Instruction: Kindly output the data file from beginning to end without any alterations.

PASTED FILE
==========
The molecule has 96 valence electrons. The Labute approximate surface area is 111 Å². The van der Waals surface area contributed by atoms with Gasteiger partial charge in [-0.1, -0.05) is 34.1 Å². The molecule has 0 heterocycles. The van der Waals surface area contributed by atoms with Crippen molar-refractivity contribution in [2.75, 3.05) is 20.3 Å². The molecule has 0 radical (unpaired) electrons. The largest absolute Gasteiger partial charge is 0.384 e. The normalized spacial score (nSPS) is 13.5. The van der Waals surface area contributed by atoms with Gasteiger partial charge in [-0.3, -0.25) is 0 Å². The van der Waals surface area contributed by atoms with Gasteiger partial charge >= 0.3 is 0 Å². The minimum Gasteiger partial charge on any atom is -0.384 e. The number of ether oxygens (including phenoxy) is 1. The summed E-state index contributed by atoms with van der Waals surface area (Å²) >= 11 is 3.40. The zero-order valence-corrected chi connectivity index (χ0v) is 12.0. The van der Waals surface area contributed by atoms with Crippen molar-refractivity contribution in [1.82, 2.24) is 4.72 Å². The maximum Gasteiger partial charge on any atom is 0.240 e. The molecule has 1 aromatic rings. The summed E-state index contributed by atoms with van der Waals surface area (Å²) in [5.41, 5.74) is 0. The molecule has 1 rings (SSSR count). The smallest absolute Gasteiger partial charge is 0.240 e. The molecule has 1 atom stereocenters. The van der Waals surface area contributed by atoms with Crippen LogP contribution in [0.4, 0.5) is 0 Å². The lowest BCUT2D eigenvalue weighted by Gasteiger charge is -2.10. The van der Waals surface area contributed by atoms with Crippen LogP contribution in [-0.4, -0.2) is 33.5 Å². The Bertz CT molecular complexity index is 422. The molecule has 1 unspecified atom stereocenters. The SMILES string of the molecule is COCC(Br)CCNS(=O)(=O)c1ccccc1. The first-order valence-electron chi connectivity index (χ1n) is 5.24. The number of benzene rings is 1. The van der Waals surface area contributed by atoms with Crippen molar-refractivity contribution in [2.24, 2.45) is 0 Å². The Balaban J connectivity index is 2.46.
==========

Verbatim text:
The molecule has 96 valence electrons. The Labute approximate surface area is 111 Å². The van der Waals surface area contributed by atoms with Gasteiger partial charge in [-0.1, -0.05) is 34.1 Å². The molecule has 0 heterocycles. The van der Waals surface area contributed by atoms with Crippen molar-refractivity contribution in [2.75, 3.05) is 20.3 Å². The molecule has 0 radical (unpaired) electrons. The largest absolute Gasteiger partial charge is 0.384 e. The normalized spacial score (nSPS) is 13.5. The van der Waals surface area contributed by atoms with Gasteiger partial charge in [-0.3, -0.25) is 0 Å². The van der Waals surface area contributed by atoms with Gasteiger partial charge >= 0.3 is 0 Å². The minimum Gasteiger partial charge on any atom is -0.384 e. The number of ether oxygens (including phenoxy) is 1. The summed E-state index contributed by atoms with van der Waals surface area (Å²) >= 11 is 3.40. The zero-order valence-corrected chi connectivity index (χ0v) is 12.0. The van der Waals surface area contributed by atoms with Crippen molar-refractivity contribution in [1.82, 2.24) is 4.72 Å². The maximum Gasteiger partial charge on any atom is 0.240 e. The molecule has 1 aromatic rings. The summed E-state index contributed by atoms with van der Waals surface area (Å²) in [5.41, 5.74) is 0. The molecule has 1 rings (SSSR count). The smallest absolute Gasteiger partial charge is 0.240 e. The molecule has 1 atom stereocenters. The van der Waals surface area contributed by atoms with Crippen LogP contribution in [0.4, 0.5) is 0 Å². The lowest BCUT2D eigenvalue weighted by Gasteiger charge is -2.10. The van der Waals surface area contributed by atoms with Crippen LogP contribution in [-0.4, -0.2) is 33.5 Å². The Bertz CT molecular complexity index is 422. The molecule has 1 unspecified atom stereocenters. The SMILES string of the molecule is COCC(Br)CCNS(=O)(=O)c1ccccc1. The first-order valence-electron chi connectivity index (χ1n) is 5.24. The number of benzene rings is 1. The van der Waals surface area contributed by atoms with Crippen molar-refractivity contribution in [2.24, 2.45) is 0 Å². The Balaban J connectivity index is 2.46.